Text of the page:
Well, yeah. Today's date, uh, October 18th, correct? Right. So we're in the middle of a, what's the mandate going to be from our federal government when it comes to, uh, workers, uh, and companies with over a hundred employees, what are we going to do? How are we going to get them back to work? So, yes, I work with the largest companies in the country, uh, companies that have supply chain issues that need to get back, uh, working and getting people to. Uh, the microns of the world, um, premise is a client of ours and they have 50, 70 large scale, massive companies, the J and J's of the world Smucker's of the world. Right? So all those companies have got to get their people back in, and that's what we like to do. And it's for COVID vaccine. It's for COVID testing, it's getting home tests in the hands of the employees on a regular basis. It's observing that it's collecting that data, uh, so that we can communicate with the employer, uh, about their employees, uh, which they have to sign consent, to be able, uh, for us all, to communicate in that manner. We're not sharing their information with anybody we're just performing that service so that the employer knows yes. Uh, that person has been vaccinated or yes, that person has had a positive or a negative test so that, uh, work can go on and.Bill Russell:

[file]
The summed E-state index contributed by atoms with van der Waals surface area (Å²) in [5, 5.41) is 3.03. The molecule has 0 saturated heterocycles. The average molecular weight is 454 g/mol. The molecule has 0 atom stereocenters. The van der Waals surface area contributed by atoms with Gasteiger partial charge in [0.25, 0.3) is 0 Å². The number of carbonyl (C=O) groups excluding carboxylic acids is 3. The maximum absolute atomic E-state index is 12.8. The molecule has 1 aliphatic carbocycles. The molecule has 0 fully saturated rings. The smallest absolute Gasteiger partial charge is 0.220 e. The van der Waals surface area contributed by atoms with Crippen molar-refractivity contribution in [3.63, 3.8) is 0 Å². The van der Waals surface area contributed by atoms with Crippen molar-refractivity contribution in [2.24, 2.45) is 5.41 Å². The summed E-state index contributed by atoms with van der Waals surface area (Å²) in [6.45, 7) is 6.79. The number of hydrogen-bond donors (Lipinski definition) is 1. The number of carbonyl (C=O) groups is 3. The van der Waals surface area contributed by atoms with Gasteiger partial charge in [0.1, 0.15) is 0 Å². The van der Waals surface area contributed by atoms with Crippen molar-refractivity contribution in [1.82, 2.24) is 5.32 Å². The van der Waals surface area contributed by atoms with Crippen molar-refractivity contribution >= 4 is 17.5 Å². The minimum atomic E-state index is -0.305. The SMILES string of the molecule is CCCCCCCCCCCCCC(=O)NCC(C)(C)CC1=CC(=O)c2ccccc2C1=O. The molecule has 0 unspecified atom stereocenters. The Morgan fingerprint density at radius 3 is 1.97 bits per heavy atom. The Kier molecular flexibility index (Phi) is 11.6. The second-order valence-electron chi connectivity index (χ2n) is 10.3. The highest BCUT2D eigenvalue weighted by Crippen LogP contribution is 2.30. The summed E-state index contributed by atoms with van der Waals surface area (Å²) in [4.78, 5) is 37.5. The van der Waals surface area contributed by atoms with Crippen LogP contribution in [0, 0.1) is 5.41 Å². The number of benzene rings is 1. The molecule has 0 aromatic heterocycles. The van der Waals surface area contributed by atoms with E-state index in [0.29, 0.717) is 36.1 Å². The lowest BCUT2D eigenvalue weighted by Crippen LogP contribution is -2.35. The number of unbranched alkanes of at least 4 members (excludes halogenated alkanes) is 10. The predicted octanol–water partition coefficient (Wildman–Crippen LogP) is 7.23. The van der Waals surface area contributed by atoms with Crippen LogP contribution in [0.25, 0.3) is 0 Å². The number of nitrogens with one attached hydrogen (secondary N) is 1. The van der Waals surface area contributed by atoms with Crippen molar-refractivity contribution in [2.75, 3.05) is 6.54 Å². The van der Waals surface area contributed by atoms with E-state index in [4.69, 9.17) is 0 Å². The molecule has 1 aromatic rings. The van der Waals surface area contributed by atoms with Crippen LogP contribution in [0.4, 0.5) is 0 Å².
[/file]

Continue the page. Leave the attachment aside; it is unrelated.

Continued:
You know, it's interesting in Massachusetts and I know you're not a technology guy per se, but when I got here, a little thing popped up on my phone that said, Hey, would you like to know if you've come in contact with people who have COVID it's like in Massachusetts, they've set this, or at least in Boston, they've set this up. And I think part of that has to be somebody reporting, you know, positive tests is that. And we just tested all these people in Boston, you would say, Hey, here, here's the positive tasks in Boston would say, you know, these people, these phones have come in contact with this,Mike McNamera:
right? So we're state to state on this and we report to CDC. We have to report to CDC and on these things. And as an example, in a conference like this, with people who are double vaccinated, and that's part of the opportunity to be able to come in here, uh, it's a very low. But when we do stop someone from coming in here, uh it's because they're positive and then confirm positive. And at that person would be able to enter into a location like this and that, that 10 people they meet. And then 10 people meet the people who met them. And you understand the math when it comes to this. So protecting the bubbles, important, communicating to the state and federal government, it's part of what we have to do from a regulatory standpoint, the licensure that we have to go through. UAS that have changed in the last weeks and months, you have to be updated in every state for reporting for, uh, permitting it's it's, uh, the logistics of this business are just staggering. It is, but it's part of what gives people that comfort that we're doing, what we should do to stem the tide,Bill Russell:
the false positives. Do you worry about false positives or do you have. Confirming test.Mike McNamera:
So the sensitivity, you know, I don't want to bore anybody with the math, but you know, the sensitivity is such that you're going to end up every a hundred people. You're going to end up with so many people that you've got a false positive. And the great thing about having the other S uh, science, uh, platforms that we have, their sensitivity goes up more expensive, a little longer time for. Uh, you know, to have that test process, but when you get the number of false positives and then can confirm that with one of these high quality tests, uh, you can feel very, very safe at that point. SoBill Russell: